Construction activity in Ireland rose for the twenty-fifth successive month in September, according Ulster Bank Construction Purchasing Managers' Index.
Despite slipping slightly from August's seven-month high to 59.9, the index remained well above the critical no-change value of 50.0 to indicate a marked expansion of the Irish construction economy.
The Construction Purchasing Managers' Index is a seasonally adjusted index designed to measure the overall performance of the construction economy.
Chief Economist at Ulster Bank Pat McArdle said: "After the very strong August bounce, it is not surprising that the construction industry reported a more subdued September, as costs rose sharply, new orders eased back and confidence hit a 22-month low.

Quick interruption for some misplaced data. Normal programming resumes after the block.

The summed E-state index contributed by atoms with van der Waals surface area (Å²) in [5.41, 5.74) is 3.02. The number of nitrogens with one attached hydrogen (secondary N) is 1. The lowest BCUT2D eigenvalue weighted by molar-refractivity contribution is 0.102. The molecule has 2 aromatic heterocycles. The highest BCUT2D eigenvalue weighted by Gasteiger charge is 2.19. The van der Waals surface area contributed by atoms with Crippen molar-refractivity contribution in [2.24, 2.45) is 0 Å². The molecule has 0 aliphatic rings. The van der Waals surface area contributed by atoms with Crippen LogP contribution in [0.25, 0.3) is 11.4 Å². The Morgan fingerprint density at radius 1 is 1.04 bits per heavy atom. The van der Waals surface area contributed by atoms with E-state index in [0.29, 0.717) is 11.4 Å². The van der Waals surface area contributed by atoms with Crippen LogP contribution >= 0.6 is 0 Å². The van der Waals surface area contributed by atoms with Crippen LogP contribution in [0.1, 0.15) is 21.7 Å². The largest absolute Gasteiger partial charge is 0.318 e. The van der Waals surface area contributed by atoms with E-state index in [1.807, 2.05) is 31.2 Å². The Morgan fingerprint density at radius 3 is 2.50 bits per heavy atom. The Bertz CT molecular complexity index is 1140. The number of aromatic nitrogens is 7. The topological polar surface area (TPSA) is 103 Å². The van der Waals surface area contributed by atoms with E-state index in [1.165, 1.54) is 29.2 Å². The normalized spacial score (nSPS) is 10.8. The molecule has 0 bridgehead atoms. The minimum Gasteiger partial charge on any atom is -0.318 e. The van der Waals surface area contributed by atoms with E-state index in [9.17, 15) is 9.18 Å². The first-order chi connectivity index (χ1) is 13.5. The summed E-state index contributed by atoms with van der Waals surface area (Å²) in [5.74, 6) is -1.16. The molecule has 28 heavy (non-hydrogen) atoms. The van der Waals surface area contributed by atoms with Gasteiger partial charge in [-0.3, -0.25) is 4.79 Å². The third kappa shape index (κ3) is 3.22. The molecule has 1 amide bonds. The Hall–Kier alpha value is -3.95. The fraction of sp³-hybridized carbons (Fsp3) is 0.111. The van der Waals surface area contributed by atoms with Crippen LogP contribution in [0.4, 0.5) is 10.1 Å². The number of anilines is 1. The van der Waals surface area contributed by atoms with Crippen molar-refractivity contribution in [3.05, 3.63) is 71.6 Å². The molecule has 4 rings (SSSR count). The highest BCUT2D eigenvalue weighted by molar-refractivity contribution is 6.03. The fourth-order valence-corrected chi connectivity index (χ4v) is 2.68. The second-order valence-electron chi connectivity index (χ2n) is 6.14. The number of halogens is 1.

"The fall in the housing indicator was very dramatic, but we are not inclined to read too much into it at this stage given that such sharp movements are frequently reversed.
"Civil engineering has finally moved into positive territory but with only three months left in 2005, it has a lot of catching-up to do and, overall, it looks like this sector will be weaker than it was last year.
"With housing reports somewhat erratic, the running is being made by commercial construction, which is booming after a few weak years, thereby ensuring that the industry as a whole is having another good year."